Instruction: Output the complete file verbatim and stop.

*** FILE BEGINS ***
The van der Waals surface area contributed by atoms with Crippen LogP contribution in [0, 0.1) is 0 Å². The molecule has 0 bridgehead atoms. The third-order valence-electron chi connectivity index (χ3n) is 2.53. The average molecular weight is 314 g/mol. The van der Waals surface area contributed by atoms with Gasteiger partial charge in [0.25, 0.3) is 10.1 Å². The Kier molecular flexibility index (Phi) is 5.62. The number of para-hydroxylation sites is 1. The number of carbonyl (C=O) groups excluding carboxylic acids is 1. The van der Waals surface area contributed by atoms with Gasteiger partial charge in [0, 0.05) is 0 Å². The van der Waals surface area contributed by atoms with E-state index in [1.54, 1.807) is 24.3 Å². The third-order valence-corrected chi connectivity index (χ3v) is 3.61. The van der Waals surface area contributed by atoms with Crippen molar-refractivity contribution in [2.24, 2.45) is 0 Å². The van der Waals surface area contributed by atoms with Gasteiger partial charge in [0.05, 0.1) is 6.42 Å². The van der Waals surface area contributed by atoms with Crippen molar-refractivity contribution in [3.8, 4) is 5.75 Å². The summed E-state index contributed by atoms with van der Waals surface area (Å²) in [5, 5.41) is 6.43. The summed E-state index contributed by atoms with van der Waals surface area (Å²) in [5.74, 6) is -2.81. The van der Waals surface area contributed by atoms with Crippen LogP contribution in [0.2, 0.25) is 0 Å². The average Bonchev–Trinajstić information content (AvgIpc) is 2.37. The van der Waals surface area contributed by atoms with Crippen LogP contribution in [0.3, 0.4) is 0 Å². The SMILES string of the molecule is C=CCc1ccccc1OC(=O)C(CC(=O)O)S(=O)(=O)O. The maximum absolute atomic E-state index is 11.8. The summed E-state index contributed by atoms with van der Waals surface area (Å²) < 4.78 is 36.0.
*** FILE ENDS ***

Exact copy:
The van der Waals surface area contributed by atoms with Crippen LogP contribution in [0, 0.1) is 0 Å². The molecule has 0 bridgehead atoms. The third-order valence-electron chi connectivity index (χ3n) is 2.53. The average molecular weight is 314 g/mol. The van der Waals surface area contributed by atoms with Gasteiger partial charge in [0.25, 0.3) is 10.1 Å². The Kier molecular flexibility index (Phi) is 5.62. The number of para-hydroxylation sites is 1. The number of carbonyl (C=O) groups excluding carboxylic acids is 1. The van der Waals surface area contributed by atoms with Gasteiger partial charge in [0, 0.05) is 0 Å². The van der Waals surface area contributed by atoms with E-state index in [1.54, 1.807) is 24.3 Å². The third-order valence-corrected chi connectivity index (χ3v) is 3.61. The van der Waals surface area contributed by atoms with Crippen molar-refractivity contribution in [2.24, 2.45) is 0 Å². The van der Waals surface area contributed by atoms with Gasteiger partial charge in [0.05, 0.1) is 6.42 Å². The van der Waals surface area contributed by atoms with Crippen molar-refractivity contribution in [3.8, 4) is 5.75 Å². The summed E-state index contributed by atoms with van der Waals surface area (Å²) in [5, 5.41) is 6.43. The summed E-state index contributed by atoms with van der Waals surface area (Å²) in [5.74, 6) is -2.81. The van der Waals surface area contributed by atoms with Crippen LogP contribution in [0.2, 0.25) is 0 Å². The average Bonchev–Trinajstić information content (AvgIpc) is 2.37. The van der Waals surface area contributed by atoms with Crippen LogP contribution in [0.3, 0.4) is 0 Å². The SMILES string of the molecule is C=CCc1ccccc1OC(=O)C(CC(=O)O)S(=O)(=O)O. The maximum absolute atomic E-state index is 11.8. The summed E-state index contributed by atoms with van der Waals surface area (Å²) < 4.78 is 36.0.